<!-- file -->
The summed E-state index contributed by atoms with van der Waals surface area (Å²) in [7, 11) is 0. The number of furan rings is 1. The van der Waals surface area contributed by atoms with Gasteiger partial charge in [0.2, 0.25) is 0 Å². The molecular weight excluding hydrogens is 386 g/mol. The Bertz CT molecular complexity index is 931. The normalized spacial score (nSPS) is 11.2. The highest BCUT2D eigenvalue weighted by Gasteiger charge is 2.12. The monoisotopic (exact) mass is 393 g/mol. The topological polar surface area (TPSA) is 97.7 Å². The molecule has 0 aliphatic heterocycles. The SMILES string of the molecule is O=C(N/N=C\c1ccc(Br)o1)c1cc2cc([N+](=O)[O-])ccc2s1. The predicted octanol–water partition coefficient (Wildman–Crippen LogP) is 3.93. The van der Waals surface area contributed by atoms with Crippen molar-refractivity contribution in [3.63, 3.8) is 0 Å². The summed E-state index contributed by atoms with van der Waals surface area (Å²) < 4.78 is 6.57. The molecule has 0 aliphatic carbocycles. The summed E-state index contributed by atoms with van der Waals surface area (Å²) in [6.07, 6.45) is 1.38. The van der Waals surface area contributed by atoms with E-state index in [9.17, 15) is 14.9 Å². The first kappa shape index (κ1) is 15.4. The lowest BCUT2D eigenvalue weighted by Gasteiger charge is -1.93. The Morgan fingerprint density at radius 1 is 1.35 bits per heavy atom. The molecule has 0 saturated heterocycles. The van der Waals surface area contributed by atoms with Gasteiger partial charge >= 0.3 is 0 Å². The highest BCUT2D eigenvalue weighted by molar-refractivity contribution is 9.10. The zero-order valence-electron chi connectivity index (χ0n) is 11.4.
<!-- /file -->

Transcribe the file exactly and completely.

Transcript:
The summed E-state index contributed by atoms with van der Waals surface area (Å²) in [7, 11) is 0. The number of furan rings is 1. The van der Waals surface area contributed by atoms with Gasteiger partial charge in [0.2, 0.25) is 0 Å². The molecular weight excluding hydrogens is 386 g/mol. The Bertz CT molecular complexity index is 931. The normalized spacial score (nSPS) is 11.2. The highest BCUT2D eigenvalue weighted by Gasteiger charge is 2.12. The monoisotopic (exact) mass is 393 g/mol. The topological polar surface area (TPSA) is 97.7 Å². The molecule has 0 aliphatic heterocycles. The SMILES string of the molecule is O=C(N/N=C\c1ccc(Br)o1)c1cc2cc([N+](=O)[O-])ccc2s1. The predicted octanol–water partition coefficient (Wildman–Crippen LogP) is 3.93. The van der Waals surface area contributed by atoms with Crippen molar-refractivity contribution in [3.63, 3.8) is 0 Å². The summed E-state index contributed by atoms with van der Waals surface area (Å²) < 4.78 is 6.57. The molecule has 0 aliphatic carbocycles. The summed E-state index contributed by atoms with van der Waals surface area (Å²) in [6.07, 6.45) is 1.38. The van der Waals surface area contributed by atoms with E-state index in [9.17, 15) is 14.9 Å². The first kappa shape index (κ1) is 15.4. The lowest BCUT2D eigenvalue weighted by Gasteiger charge is -1.93. The Morgan fingerprint density at radius 1 is 1.35 bits per heavy atom. The molecule has 0 saturated heterocycles. The van der Waals surface area contributed by atoms with Gasteiger partial charge >= 0.3 is 0 Å². The highest BCUT2D eigenvalue weighted by molar-refractivity contribution is 9.10. The zero-order valence-electron chi connectivity index (χ0n) is 11.4.